I’m eternally fascinated by this story. A Louisville mayor looking to Confucius for advice; an ambitious young conductor, Robert Whitney; a Louisville Orchestra in search of an identity; and the weird and wonderful result of their collective efforts, called the Commissioning Project, which thrust Louisville’s musical scene into avant garde consciousness. It was like a post-war WPA for composers.
Yes, it was a different age, although probably some of the orchestra’s patrons at the time considered closing their checkbooks unless the primacy of the romantic era composers was restored and buttressed against the intrusion of modernism. Whatever. I can’t wait to view the film.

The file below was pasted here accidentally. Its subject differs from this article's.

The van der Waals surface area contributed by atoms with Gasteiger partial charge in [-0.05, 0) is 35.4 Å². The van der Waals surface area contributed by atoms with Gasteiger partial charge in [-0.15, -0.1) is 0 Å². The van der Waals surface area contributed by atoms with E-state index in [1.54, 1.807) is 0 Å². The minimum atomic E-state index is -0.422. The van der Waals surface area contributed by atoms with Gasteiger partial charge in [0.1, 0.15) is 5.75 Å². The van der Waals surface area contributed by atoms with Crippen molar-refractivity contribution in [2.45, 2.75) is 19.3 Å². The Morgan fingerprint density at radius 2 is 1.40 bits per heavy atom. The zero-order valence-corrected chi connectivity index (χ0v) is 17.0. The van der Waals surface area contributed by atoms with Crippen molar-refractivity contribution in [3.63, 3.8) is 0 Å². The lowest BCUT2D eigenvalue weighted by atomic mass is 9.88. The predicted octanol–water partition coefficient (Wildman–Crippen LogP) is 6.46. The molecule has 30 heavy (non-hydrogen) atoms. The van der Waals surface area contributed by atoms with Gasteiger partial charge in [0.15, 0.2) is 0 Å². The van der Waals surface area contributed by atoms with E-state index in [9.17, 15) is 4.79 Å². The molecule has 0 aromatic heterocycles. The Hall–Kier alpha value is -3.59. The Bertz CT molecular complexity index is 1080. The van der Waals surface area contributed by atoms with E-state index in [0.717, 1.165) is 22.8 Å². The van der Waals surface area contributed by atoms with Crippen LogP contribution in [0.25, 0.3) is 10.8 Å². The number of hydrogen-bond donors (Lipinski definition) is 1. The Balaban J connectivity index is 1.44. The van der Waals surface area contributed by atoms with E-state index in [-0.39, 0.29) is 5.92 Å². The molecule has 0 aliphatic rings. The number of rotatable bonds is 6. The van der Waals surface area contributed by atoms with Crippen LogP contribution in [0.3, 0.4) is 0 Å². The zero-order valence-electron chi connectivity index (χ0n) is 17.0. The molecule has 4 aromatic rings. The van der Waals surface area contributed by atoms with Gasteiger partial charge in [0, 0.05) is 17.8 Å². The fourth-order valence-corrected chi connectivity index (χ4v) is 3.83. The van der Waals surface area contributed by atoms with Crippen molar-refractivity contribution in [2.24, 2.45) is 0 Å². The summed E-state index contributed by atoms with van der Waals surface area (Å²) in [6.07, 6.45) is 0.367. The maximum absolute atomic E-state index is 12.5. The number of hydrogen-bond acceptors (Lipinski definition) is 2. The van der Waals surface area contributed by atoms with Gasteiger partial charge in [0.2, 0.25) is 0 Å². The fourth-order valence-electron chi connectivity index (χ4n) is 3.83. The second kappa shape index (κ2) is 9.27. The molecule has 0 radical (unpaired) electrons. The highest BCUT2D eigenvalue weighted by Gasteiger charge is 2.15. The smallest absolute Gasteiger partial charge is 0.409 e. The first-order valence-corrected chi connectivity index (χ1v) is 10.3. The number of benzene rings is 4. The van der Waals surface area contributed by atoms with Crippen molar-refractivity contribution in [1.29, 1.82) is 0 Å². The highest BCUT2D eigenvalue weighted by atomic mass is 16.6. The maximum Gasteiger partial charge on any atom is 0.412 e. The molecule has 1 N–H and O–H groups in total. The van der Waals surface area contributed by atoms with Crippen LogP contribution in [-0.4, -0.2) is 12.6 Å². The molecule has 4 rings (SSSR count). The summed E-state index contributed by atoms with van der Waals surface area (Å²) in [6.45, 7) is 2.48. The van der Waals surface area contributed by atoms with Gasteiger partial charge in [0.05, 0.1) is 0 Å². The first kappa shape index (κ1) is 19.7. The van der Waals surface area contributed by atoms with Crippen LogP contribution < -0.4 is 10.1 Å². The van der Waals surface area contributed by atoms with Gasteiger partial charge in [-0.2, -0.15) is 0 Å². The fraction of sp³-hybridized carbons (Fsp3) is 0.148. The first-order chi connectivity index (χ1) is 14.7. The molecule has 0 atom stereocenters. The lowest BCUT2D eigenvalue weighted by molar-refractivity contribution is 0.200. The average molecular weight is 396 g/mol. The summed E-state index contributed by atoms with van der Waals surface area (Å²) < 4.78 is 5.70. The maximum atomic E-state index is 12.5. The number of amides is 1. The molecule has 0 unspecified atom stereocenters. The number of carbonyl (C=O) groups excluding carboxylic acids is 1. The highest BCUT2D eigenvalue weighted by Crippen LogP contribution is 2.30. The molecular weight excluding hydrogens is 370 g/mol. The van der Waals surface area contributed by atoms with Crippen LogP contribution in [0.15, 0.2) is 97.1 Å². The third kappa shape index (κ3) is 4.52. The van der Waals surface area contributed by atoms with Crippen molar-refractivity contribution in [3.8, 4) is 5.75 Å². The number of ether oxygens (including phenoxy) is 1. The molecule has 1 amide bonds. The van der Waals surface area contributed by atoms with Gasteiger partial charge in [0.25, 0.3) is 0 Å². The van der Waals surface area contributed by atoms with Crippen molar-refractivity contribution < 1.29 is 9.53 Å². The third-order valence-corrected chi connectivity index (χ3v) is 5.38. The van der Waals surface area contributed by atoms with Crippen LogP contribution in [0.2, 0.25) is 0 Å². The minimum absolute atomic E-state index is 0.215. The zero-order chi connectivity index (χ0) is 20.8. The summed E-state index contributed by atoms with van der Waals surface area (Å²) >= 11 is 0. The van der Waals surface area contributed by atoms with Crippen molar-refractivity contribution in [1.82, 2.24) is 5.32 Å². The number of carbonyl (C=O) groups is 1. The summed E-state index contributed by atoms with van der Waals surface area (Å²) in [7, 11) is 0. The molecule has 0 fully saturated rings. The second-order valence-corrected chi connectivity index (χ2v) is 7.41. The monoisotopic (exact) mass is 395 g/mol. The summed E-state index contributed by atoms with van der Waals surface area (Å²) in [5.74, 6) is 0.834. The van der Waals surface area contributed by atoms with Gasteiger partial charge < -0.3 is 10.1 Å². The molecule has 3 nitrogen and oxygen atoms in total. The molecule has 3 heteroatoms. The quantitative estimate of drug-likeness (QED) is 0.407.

In 1948, a small, struggling, semi-professional orchestra in Louisville, Kentucky began a novel project to commission new works from contemporary composers around the world.
The Commissioning Project grew far beyond anyone’s expectations. In 1953, the orchestra received an unprecedented $400,000 grant from the Rockefeller Foundation to commission 46 compositions a year for three years. The new works were to be performed in weekly concerts and recorded for sale by subscription. The international music world was astounded at both the recipient of the grant and the scope of the project.